Government drops tax measures

Friday April 10 2020

Finance minister Matia Kasaija and MPs a

Finance minister Matia Kasaija and MPs agreed to suspend taxes on rentals, petrol, and kerosene, among other items. Photo by Alex Esagala 

By Moses Kyeyune

Government has dropped the proposed new taxes on the various items following pressure from Parliament and other affected players in the economy.

According to sources in Parliament’s Finance Committee, Finance minister Matia Kasaija met some MPs yesterday at the ministry headquarters in Kampala and agreed to drop the proposed taxes in the next financial year budget.

Mr Kasaija and the MPs agreed to suspend the proposed taxes on rentals, kerosene, petrol, beers but resolved to maintain the tax rates for 2019/2020 financial year in order to finance the pre-election year budget.

Lawmakers on the Finance committee held a follow-up meeting on the same day at Parliament and welcomed the minister’s decision as “a step in the right direction.”

The MPs, who attended the closed-door meeting requested not to be named because the minister promised to officially write to the committee before the chairperson presents the report on tax Bills to Parliament on Tuesday next week.

During their meeting yesterday, the legislators exposed details of an emergency closed-door deal in which the government through Ministry of Finance agreed to halt the proposed new tax measures in the pre-election year budget.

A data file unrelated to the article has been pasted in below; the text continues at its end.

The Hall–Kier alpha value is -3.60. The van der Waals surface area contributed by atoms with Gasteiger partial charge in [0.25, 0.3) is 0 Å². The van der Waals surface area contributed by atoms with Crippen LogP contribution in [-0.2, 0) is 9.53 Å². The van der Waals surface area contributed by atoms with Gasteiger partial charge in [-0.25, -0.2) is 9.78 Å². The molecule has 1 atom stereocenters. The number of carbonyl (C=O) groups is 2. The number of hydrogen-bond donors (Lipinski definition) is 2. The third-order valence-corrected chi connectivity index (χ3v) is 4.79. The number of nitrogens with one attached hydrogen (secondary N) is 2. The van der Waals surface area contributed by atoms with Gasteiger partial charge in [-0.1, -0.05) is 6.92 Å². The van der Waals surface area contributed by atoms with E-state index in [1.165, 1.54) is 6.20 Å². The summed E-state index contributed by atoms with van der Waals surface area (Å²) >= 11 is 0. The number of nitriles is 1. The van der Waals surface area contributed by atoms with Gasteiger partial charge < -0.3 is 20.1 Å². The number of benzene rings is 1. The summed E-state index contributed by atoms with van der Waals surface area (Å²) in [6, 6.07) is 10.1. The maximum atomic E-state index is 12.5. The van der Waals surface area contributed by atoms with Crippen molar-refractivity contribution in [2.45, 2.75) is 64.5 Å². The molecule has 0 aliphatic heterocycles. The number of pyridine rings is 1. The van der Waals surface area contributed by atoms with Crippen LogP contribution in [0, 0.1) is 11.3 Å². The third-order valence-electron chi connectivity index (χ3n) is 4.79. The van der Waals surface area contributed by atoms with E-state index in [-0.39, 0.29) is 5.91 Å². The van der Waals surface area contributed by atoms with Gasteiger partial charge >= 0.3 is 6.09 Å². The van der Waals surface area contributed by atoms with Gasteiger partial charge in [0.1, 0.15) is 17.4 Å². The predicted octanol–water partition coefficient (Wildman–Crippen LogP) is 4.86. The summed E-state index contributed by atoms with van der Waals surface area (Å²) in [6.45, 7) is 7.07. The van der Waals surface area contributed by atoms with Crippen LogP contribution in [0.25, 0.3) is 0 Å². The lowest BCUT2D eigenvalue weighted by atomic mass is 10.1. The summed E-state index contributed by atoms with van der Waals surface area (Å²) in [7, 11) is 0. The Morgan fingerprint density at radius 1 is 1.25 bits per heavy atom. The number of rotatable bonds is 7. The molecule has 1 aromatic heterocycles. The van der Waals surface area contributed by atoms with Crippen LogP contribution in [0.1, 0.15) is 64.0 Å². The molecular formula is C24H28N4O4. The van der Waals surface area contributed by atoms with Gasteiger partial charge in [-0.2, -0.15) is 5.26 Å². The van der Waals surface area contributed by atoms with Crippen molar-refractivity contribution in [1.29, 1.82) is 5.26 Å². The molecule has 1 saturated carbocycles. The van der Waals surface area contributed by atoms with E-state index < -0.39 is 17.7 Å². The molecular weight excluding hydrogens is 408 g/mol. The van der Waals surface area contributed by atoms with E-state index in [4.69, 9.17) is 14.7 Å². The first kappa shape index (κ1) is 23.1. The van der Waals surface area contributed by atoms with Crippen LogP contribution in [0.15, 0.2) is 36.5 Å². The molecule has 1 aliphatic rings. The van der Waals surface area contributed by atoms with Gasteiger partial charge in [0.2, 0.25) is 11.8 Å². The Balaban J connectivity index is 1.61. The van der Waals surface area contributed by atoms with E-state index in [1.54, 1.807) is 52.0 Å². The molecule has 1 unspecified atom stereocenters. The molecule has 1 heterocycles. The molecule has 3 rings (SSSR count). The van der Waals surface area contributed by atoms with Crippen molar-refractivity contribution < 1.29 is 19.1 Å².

Though MPs say government accepted to drop the proposed taxes, by last evening, it was not yet clear whether this decision was reached after consulting Cabinet and the President.

The meeting at Finance ministry officials came after the lawmakers on the House finance committee cited the Covid-19 pain Ugandans are going through and rejected the proposed amendments to the tax laws.

In the Tuesday meeting with Mr Kasaija, the lawmakers accused government of being insensitive to distressed citizens.
Mr Kasaija’s disputed tax measures sought to at least Shs1.8b from Stamp Duty, Shs381.9 from Excise Duty and Shs67b from Value Added Tax.

The government also anticipated that Uganda Revenue Authority would collect Shs293.1b from Income taxes.

Mr Kasaija and selected Finance committee members struck a win-win deal in which government agreed to drop the proposed tax measures under Excise duty, Income tax and Value Added Tax (VAT) due to Covid-19 crisis.

The MPs, who attended the closed-door meeting at Ministry of Finance, briefed other committee members yesterday during a closed-door meeting.

One of the MPs, who attended the meeting at the Finance ministry but requested not to be quoted, told the committee that Mr Kasaija and his technical team “appreciated the circumstances and he is willing to cooperate with whatever decision we [MPs] take about the win-win we have arrived at.”

Government last week announced new tax measures, which it said will help in raising more funds to run the country in the next financial year.

The proposed increment in taxes however, came at a time when all businesses are struggling after the lockdown following Covid-19 pandemic.